Workers Compensation in Texas

Posted December 6th, 2018 by Jason Metz

Workers compensation insurance is elective in Texas.

Workers comp insurance generally pays medical bills and helps replace a portion of lost income for a worker who's hurt while doing a job-related task. Work injuries that are typically covered by workers comp range from muscle injuries to broken bones to breathing problems.

Texas workers compensation law stipulates many details of the limits of workers comp payments, who can be exempt from coverage and who must be covered. Below are many of the specifics contained in the workers comp law in Texas. The Texas Department of Insurance also has a page with helpful information.

Who has to be covered by Texas workers comp?

Can any employees opt out of Texas workers compensation with a waiver?

Yes - corporate officers, sole proprietors and children on family farms can.

Is self-insurance for workers comp allowed in Texas?

Yes, for individual employers, groups of employers and political subdivisions. Political subdivisions in Texas are typically the state or a city, county, special district, school district or public agency.

By self-insuring, a business assumes responsibility for paying their own workers comp claims. A self-insured company typically hires a claims service company to handle claims administration and other services.

Are there exclusions for:

Small employers? No.

Agricultural employers? Yes, certain migrant and seasonal workers are subject to the Workers' Compensation Act.

Domestic employers? Yes.

Independent contractors? Yes.

Casual employees? Yes..

Volunteers? Yes.

Professional athletes? Yes.

Texas workers comp medical benefits

Is there a Texas workers comp fee schedule?


Fee schedules define payments for surgery, radiology, hospital services, chiropractic care, ambulance service, prescription drugs and other medical services for an injured worker.

Are there limits on medical treatment?

Yes. For claims treated outside of certified healthcare networks, treatment provided in accordance with agency-adopted, evidence-based medical treatment guidelines is presumed reasonable and necessary. Medical treatment provided in excess of, not recommended, or not addressed by the agency-adopted treatment guidelines requires pre-authorization from the insurance carrier. For claims treated in certified healthcare networks, treatment is provided in accordance with evidence-based treatment guidelines selected by the network. Certified networks can develop their own pre-authorization requirements.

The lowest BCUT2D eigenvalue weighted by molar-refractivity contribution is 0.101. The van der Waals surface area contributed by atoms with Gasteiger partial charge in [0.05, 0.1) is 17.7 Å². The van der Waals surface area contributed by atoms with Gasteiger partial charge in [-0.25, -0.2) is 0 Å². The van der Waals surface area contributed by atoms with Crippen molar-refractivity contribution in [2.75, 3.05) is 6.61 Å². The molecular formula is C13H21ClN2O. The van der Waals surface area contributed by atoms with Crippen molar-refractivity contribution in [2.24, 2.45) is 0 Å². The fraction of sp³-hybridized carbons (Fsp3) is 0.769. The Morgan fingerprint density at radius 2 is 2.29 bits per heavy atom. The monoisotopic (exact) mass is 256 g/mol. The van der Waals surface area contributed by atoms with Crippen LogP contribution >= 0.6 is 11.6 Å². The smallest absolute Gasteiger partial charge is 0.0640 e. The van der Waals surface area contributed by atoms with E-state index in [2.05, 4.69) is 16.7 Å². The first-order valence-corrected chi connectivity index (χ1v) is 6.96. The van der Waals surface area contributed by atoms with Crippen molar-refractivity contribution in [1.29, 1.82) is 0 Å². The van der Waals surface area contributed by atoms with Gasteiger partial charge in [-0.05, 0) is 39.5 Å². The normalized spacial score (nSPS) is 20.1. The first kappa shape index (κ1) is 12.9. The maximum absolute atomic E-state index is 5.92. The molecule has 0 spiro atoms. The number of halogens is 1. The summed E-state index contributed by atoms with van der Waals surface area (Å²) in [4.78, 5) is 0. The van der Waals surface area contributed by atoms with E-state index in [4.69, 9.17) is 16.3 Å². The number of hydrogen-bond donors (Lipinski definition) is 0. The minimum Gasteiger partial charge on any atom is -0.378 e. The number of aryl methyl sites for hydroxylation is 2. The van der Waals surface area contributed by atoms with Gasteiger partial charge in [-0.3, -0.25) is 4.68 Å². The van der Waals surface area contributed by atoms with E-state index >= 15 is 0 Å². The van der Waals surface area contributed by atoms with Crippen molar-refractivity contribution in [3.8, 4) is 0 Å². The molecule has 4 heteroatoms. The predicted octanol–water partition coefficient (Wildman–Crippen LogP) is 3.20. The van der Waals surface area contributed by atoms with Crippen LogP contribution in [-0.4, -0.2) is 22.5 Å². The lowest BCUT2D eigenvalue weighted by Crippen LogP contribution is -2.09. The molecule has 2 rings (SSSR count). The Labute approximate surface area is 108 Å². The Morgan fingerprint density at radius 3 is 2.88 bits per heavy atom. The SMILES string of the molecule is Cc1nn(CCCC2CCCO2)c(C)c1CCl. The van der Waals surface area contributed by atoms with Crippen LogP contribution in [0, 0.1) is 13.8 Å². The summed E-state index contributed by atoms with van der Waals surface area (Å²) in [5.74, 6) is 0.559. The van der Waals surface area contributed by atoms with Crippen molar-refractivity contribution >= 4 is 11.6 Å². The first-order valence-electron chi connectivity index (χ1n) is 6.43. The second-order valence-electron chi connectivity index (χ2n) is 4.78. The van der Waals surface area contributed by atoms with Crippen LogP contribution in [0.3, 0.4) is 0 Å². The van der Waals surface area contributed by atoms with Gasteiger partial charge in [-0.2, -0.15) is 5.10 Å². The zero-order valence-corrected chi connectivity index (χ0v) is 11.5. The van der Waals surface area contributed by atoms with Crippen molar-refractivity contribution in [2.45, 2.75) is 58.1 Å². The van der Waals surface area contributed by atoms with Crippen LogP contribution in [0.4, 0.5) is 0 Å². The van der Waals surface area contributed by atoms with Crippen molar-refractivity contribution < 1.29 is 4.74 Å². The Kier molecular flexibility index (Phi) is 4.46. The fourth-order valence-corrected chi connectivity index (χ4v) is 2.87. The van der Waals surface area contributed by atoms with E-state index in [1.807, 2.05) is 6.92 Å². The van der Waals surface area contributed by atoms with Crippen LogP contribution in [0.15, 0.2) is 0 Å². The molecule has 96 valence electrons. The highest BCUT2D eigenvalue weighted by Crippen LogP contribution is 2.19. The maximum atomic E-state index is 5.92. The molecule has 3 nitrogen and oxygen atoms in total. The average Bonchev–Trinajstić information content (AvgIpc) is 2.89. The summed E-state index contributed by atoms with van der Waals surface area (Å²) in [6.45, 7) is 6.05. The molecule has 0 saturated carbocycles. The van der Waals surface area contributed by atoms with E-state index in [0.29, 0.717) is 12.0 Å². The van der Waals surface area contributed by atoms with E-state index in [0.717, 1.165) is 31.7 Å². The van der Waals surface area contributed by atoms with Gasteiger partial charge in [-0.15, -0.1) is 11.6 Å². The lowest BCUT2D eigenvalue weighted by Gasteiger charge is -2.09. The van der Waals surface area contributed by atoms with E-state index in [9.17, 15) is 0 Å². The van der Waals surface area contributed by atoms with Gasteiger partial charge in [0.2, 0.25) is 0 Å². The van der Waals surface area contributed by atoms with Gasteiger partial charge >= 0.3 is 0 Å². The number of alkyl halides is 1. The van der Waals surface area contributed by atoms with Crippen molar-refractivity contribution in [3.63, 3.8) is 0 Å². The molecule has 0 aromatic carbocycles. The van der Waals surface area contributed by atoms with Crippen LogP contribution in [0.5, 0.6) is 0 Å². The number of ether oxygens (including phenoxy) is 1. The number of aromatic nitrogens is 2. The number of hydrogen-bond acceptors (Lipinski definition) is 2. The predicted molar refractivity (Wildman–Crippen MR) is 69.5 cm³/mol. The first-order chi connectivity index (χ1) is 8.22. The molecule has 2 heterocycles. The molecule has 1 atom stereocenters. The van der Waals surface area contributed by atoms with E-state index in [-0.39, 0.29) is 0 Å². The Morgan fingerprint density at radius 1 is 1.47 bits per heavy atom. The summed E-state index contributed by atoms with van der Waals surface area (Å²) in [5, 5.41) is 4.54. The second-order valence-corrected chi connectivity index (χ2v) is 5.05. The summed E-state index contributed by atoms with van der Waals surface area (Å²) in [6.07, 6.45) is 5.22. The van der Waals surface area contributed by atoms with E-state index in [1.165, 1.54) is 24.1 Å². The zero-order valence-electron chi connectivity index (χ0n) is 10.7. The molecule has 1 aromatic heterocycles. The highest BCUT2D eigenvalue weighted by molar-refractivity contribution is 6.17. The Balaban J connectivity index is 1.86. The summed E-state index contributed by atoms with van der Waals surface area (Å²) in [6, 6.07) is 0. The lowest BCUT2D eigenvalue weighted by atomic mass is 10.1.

Who makes the initial choice of treating physician?

The employee, for non-network claims, can choose any willing provider. For network claims, the employee can choose from a list provided by the network.

Disability payments for workers compensation insurance in Texas

Workers compensation usually pays an employee a some lost wages when they can't work due to a job-related injury. State laws outline certain limits on the length and amount of the disability payment, based on both temporary and permanent disability.

How are temporary total disability (TTD) payments calculated?

70% of the injured employee's pre-injury weekly wage, but, if the employee earns less than $10 per hour, the first 26 weeks are paid at 75% of the statewide average weekly wage (SAWW) and then 70% thereafter.

Weekly minimum: $134

Weekly maximum: $895

Maximum length of TDD benefits: 105 weeks. An exception to this could be made when an extension of maximum medical improvement based on spinal surgery is approved by the Texas Department of Insurance Division of Workers' Compensation.

How are permanent total disability (PTD) payments calculated?

75% of the employee's average weekly wage (AWW), subject to a minimum and maximum.

Weekly minimum: $134

Weekly maximum: $895

Are there cost of living increases for PTD payments? Yes, 3% increase annually based on date of eligibility.

Maximum length of PTD benefits: No maximum.

How are permanent partial disability (PPD) payments calculated?

70% of the average weekly wage (AWW), subject to a minimum and maximum.

Weekly minimum: $134

Weekly maximum: $627

Fatality benefits under Texas workers compensation law

Maximum burial benefit: $10,000

Dependency benefits, weekly minimum / maximum: None / $895

When do children's dependency benefits end? At age 18; age 25 if the child is a student; if child is disabled, benefits can continue until death or until the child no longer has a disability.

Other injuries covered by Texas workers compensation

Mental stress with no physical injury? No.

Cumulative trauma (such as injuries caused by repeated exposure or repetitive motion)? Yes.

Occupational hearing loss? Yes.

Disfigurement? No.

Source: Workers Compensation Research Institute, May 2016 report